Jewish Refugee Scientist Makes Discovery Which May Bring New Era in Technology
Menu JTA Search

Jewish Refugee Scientist Makes Discovery Which May Bring New Era in Technology

Download PDF for this date

Prof. Felix Ehrenhaft, a Jewish professor of physics at the University of Vienna, who fled from Austria when Hitler came to power, has made a discovery, which some scientists predicted today, may mean the ushering in of a new era in technology.

News of the discovery came at a meeting of the American Physical Society at Columbia University at which the refugee professor presented lantern slides showing the existence of pure magnetic currents. The corroboration of his experiments, scientists who were present at the demonstration, said, would mark one of the greatest evolutions in technology, ranking with the discovery of the principle of the dynamo, Michael Farraday a century ago.

Prof. Ehrenhaft was born in Vienna in 1879. He was appointed assistant professor at the University of Vienna in 1911 and associate professor in 1920. In 1913, he invented an apparatus for the atomizing of conductive fluids into gases by means of deltoid. In 1907, he discovered the Brownian movements of the molecules in gases and in 1918, positive and negative photophoreis (transportation of very minute particles by light.) Another of his discoveries was a condenser to observe the individual microscopic and sub-microscopic particles and to measure the electric charges of the individual particles.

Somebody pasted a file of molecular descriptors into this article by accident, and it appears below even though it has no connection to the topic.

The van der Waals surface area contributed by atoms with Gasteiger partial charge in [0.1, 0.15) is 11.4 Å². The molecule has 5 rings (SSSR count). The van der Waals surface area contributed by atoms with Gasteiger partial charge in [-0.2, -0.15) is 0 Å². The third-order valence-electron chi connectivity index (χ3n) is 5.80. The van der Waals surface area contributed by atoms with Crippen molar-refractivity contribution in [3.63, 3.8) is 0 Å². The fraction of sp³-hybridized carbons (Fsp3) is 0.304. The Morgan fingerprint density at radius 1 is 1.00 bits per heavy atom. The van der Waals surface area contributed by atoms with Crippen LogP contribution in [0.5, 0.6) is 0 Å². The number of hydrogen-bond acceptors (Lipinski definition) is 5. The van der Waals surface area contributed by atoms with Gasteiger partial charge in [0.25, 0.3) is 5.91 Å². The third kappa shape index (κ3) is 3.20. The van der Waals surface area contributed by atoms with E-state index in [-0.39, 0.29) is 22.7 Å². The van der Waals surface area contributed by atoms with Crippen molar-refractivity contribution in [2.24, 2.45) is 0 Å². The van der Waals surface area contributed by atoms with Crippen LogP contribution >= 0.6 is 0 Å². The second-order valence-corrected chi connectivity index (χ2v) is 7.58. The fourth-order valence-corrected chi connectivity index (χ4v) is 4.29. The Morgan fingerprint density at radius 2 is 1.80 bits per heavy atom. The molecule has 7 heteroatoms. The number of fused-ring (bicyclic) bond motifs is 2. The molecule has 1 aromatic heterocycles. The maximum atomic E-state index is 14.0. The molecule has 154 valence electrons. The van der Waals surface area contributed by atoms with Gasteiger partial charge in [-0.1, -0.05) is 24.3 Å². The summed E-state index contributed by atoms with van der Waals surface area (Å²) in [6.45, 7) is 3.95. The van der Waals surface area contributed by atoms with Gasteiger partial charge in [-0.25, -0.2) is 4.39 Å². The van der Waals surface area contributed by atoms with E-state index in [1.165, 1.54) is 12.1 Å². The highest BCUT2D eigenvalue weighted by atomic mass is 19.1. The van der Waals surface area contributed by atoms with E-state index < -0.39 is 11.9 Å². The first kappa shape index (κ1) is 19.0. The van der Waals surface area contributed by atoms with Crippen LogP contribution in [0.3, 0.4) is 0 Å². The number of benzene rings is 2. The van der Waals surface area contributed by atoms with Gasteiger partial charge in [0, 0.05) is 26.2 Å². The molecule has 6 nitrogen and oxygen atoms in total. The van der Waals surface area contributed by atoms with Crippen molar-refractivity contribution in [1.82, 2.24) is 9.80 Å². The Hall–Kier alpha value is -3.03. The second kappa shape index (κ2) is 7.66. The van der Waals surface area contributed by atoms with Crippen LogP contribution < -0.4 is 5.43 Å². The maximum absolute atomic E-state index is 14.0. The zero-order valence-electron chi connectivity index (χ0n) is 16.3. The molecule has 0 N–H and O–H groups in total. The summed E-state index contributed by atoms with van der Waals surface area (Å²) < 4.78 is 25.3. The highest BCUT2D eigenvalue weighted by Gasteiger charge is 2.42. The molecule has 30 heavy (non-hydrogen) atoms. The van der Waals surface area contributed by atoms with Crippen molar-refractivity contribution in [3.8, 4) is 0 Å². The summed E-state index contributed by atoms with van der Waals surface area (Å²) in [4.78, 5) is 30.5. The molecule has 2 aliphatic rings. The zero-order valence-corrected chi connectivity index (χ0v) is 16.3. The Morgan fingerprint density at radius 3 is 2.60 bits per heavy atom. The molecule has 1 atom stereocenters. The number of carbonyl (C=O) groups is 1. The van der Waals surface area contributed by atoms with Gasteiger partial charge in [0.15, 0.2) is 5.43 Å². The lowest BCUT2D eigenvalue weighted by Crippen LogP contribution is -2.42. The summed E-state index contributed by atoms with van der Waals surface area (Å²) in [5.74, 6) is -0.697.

The new discovery for which the refugee professor offered evidence at the meeting of scientists at Columbia University was said by those present to establish that not only electric currents but also magnetic currents flow through the universe." The leading scientist who was present said that assuming the correctness of Prof. farenhaft’s experiments, we may look forward to the unfoldment of an entirely new chapter in the world of industrial science. "It would mean, he declared "that we would double the possibilities for building machines – for every electrical machine now in existence we would be able to build a machine utilizing magnetic instead of electric current."

Founding Funders

The digitization of the JTA Archive would not have been possible without the generous support of the following donors:
  • The Gottesman Fund
  • Righteous Persons Foundation
  • Charles H. Revson Foundation
  • Elisa Spungen Bildner and Robert Bildner, in honor of Norma Spungen
  • George S. Blumenthal
  • Grace and Scott Offen Charitable Fund